Update 1/23/14 – On Wednesday, January 22, 2014, Governor Christie signed S2995 into law. LaborSphere’s original post on the legislation appears below.
By: Meredith R. Murphy
New Jersey is on the precipice of expanding anti-discrimination protections to both pregnant women and new mothers and those recovering from childbirth. The State Senate and now the State Assembly have passed identical measures with only one dissenting vote in either legislative body. The expansive legislation now awaits the signature of Governor Chris Christie in order to become law.
Amendments to New Jersey Law Against Discrimination
In order to address the perceived vulnerability of pregnant women in the workplace as well as to foster the goal of healthier pregnancies and recovery from childbirth, the legislation passed by New Jersey’s legislature expands the anti-discrimination and anti-retaliation protections of New Jersey’s Law Against Discrimination (“NJLAD”). Should it pass, both pregnant women but also those who have recently given birth or have medical conditions related to pregnancy will be statutorily protected against disparate treatment and retaliation by employers, labor organizations, landlords, lending institutions as well as an array of other entities that offer public accommodations.
Further, not only does the pending legislation add “pregnancy” to the array of protected categories covered by the NJLAD. It also specifically requires employers to provide “reasonable accommodations,” such as bathroom breaks, breaks for increased water intake, periodic rest, assistance with manual labor, job restructuring, modified work schedules and temporary transfers to less strenuous or hazardous work.
The legislation implied but does not specifically state that any such requested accommodations will likely need to be based on the advice of a physician. As such, it appears that pregnant women and those who have recently given birth cannot merely demand that an accommodation is “reasonable” and necessary absent some input from her physician.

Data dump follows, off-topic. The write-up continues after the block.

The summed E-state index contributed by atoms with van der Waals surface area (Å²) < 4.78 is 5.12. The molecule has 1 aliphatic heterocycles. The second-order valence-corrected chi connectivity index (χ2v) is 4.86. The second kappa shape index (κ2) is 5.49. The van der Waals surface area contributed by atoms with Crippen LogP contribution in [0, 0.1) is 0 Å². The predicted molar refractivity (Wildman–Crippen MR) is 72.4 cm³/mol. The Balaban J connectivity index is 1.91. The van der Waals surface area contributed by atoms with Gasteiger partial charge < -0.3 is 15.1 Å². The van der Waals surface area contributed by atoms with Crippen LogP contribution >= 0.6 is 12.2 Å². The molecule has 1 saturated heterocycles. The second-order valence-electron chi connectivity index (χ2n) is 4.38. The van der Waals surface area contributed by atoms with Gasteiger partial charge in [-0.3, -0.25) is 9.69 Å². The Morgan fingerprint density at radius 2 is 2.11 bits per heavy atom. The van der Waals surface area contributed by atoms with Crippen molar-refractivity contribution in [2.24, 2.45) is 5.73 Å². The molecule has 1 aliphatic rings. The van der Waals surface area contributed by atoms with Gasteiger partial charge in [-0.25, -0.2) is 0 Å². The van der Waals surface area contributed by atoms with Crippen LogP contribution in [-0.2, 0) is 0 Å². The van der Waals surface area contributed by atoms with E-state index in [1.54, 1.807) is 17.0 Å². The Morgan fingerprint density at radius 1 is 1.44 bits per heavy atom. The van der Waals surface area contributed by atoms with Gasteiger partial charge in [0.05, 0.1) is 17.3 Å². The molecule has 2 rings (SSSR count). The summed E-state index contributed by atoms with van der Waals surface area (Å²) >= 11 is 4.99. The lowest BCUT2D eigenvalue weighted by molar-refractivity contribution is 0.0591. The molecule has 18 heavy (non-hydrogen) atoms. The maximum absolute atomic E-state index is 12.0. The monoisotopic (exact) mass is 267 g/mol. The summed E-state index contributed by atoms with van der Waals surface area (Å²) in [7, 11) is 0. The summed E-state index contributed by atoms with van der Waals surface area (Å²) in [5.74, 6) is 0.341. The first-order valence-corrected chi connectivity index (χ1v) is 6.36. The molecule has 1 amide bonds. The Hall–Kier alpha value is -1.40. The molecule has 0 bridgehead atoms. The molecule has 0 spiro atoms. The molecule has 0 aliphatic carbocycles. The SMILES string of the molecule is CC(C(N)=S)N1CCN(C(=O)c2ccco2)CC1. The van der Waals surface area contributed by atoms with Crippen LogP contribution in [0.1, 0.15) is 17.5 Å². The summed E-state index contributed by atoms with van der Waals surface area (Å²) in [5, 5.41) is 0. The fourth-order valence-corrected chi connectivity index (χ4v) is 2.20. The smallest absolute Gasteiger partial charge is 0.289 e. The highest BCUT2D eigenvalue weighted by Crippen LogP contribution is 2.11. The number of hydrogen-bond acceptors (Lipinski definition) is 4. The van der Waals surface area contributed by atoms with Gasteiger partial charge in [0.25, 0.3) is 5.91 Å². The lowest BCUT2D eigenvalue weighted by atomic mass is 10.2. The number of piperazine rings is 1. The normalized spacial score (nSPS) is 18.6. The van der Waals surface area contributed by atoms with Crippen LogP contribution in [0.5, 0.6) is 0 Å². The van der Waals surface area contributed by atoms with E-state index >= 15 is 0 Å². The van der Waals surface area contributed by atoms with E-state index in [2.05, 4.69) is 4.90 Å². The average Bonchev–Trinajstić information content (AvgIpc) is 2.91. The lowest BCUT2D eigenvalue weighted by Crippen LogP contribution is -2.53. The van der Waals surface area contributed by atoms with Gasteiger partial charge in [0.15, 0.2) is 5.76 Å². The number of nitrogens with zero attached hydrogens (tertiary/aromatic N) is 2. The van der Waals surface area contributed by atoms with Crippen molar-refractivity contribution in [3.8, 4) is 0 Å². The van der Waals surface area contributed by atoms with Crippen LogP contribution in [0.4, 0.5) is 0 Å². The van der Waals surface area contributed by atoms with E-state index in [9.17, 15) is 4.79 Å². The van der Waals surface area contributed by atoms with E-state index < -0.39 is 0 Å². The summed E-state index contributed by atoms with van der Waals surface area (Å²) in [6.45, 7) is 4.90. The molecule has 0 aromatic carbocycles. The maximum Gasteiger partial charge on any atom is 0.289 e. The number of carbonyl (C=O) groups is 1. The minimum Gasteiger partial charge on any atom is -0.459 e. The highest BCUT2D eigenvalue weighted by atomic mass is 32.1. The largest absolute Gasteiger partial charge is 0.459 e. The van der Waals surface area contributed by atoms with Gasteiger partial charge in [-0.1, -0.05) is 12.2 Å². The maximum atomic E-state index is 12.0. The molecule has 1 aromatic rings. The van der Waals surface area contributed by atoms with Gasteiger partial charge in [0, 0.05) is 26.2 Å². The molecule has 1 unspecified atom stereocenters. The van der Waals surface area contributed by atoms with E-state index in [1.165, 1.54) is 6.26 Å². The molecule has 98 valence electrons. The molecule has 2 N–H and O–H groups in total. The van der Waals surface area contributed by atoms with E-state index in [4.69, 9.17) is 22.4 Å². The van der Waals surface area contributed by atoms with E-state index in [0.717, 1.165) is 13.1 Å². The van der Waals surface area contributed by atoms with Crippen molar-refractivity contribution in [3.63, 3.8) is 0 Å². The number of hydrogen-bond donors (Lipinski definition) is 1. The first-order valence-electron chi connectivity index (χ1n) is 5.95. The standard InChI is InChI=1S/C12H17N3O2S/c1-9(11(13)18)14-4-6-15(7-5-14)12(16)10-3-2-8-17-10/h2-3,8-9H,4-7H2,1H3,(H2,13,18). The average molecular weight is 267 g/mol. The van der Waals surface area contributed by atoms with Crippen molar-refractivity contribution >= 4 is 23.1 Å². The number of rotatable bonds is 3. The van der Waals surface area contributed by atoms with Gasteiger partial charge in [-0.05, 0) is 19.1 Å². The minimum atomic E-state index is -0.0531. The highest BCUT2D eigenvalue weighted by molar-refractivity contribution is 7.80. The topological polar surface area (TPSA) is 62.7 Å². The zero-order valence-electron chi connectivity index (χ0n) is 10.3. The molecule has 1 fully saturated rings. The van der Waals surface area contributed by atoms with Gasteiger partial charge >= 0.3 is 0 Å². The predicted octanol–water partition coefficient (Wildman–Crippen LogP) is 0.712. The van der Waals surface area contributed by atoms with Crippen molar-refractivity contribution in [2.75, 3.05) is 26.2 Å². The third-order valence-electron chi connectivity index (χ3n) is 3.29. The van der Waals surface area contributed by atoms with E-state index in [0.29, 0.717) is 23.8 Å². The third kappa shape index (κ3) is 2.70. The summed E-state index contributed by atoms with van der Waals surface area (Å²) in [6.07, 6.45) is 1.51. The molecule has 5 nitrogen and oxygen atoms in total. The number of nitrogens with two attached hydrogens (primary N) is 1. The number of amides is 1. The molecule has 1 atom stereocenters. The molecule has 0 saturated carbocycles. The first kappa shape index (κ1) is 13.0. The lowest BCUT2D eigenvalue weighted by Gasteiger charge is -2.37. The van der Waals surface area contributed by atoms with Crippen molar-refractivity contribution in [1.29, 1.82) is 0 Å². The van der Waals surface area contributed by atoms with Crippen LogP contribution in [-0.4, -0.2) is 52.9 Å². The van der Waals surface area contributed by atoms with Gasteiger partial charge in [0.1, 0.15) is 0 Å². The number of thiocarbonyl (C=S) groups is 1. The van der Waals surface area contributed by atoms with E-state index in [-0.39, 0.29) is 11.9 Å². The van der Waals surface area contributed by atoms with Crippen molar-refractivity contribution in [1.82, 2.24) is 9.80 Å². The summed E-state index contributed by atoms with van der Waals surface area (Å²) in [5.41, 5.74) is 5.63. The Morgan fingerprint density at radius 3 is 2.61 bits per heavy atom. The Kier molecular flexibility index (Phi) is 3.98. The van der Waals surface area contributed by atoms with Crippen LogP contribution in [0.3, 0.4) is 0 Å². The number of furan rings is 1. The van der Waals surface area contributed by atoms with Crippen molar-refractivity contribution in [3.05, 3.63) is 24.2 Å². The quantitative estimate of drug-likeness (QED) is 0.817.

Further, employers are not obligated to agree to any requested accommodation, even if it is supported by a physician’s recommendation, if such an accommodation would impose an “undue burden” as defined by the statute. The proposed legislation provides specific factors to be utilized in determining whether an accommodation would impose undue hardship on the operation of an employer’s business. These include:
- overall size of the employer’ business with respect to the number of employees;
- number and type of facilities;
- size of budget;
- the type of the employer’s operations, including the composition and structure of the employer’s workforce;
- the nature and cost of the accommodation needed, taking into consideration the availability of tax credits, tax deductions and outside funding; and
- the extent to which the accommodation would involve waiver of an essential requirement of a job as opposed to a tangential or non-business necessity requirement.
New Protection To Employees Seeking Information About Claims
Perhaps the start of a new trend, among the proposed amendments to the NJLAD is also a provision that protects any employee against reprisals by employers for asking coworkers or former coworkers for information that is part of an investigation or in furtherance of a possible claim under the NJLAD. Such information may include requests for data regarding pay, compensation, bonuses or benefits. Significantly, this new protection extends beyond pregnant women and those who have recently given birth.
Impact of Amendments
If enacted, the amendments to the NJLAD would override the New Jersey Supreme Court’s 2005 ruling in Gerety v. Atlantic City Hilton Casino Resort, 184 N.J. 391 (2005). In that case, New Jersey’s highest court held that the NJLAD does not protect against the firing of a female worker who exceeded the leave available under state and federal as well as the defendant-employer’s policy. Under the proposed amendments, it is likely that the accommodations requested in the Gerety case, by a plaintiff who had a difficult pregnancy with twins, would be considered reasonable and covered under the NJLAD.
More broadly, while the federal Family Medical Leave Act and New Jersey Family Leave Act each allow for a maximum of twelve weeks of pregnancy-related leave, under the proposed amendments, the amount of leave available to a woman who is pregnant or recovering from childbirth is not as clearly defined. To the extent a women seeks an accommodation – including additional leave or a reduced work schedule – because of pregnancy and childbirth-related conditions, an employer has, at the very least, an obligation to review and consider such requests.
Should the proposed amendments to the NJLAD be passed, we recommend a review of leave policies as well as training for managers to identify requests for accommodations. Each request for accommodation must be considered carefully and should it appear to impose an undue burden, then the statutorily defined factors must be taken into account.